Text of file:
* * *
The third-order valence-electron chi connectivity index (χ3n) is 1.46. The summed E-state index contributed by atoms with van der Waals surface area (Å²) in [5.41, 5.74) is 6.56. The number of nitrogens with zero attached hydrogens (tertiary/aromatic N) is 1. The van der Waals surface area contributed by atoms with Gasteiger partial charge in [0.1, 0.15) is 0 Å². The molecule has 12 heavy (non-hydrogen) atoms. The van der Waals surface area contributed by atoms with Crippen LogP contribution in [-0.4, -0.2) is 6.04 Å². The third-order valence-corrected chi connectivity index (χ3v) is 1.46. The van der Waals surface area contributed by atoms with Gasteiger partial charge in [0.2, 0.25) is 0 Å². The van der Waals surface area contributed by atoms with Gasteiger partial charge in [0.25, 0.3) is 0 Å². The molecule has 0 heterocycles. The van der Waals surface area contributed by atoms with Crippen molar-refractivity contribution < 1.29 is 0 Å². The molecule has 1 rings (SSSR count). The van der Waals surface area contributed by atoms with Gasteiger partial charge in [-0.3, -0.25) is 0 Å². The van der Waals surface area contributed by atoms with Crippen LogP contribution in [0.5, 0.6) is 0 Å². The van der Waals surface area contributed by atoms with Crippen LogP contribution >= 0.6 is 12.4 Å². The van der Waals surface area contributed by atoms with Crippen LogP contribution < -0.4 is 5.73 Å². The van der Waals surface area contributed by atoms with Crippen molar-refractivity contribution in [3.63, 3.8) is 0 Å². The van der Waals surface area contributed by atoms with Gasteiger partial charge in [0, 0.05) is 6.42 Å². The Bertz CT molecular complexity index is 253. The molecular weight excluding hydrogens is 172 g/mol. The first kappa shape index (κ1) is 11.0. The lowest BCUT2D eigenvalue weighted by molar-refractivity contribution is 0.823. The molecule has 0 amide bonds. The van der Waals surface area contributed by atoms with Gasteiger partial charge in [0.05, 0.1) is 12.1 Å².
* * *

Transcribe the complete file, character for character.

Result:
The third-order valence-electron chi connectivity index (χ3n) is 1.46. The summed E-state index contributed by atoms with van der Waals surface area (Å²) in [5.41, 5.74) is 6.56. The number of nitrogens with zero attached hydrogens (tertiary/aromatic N) is 1. The van der Waals surface area contributed by atoms with Gasteiger partial charge in [0.1, 0.15) is 0 Å². The molecule has 12 heavy (non-hydrogen) atoms. The van der Waals surface area contributed by atoms with Crippen LogP contribution in [-0.4, -0.2) is 6.04 Å². The third-order valence-corrected chi connectivity index (χ3v) is 1.46. The van der Waals surface area contributed by atoms with Gasteiger partial charge in [0.2, 0.25) is 0 Å². The van der Waals surface area contributed by atoms with Gasteiger partial charge in [0.25, 0.3) is 0 Å². The molecule has 0 heterocycles. The van der Waals surface area contributed by atoms with Crippen molar-refractivity contribution < 1.29 is 0 Å². The molecule has 1 rings (SSSR count). The van der Waals surface area contributed by atoms with Gasteiger partial charge in [-0.3, -0.25) is 0 Å². The van der Waals surface area contributed by atoms with Crippen LogP contribution in [0.5, 0.6) is 0 Å². The van der Waals surface area contributed by atoms with Crippen LogP contribution >= 0.6 is 12.4 Å². The van der Waals surface area contributed by atoms with Crippen LogP contribution < -0.4 is 5.73 Å². The van der Waals surface area contributed by atoms with Crippen molar-refractivity contribution in [3.63, 3.8) is 0 Å². The van der Waals surface area contributed by atoms with Gasteiger partial charge in [0, 0.05) is 6.42 Å². The Bertz CT molecular complexity index is 253. The molecular weight excluding hydrogens is 172 g/mol. The first kappa shape index (κ1) is 11.0. The lowest BCUT2D eigenvalue weighted by molar-refractivity contribution is 0.823. The molecule has 0 amide bonds. The van der Waals surface area contributed by atoms with Gasteiger partial charge in [0.05, 0.1) is 12.1 Å².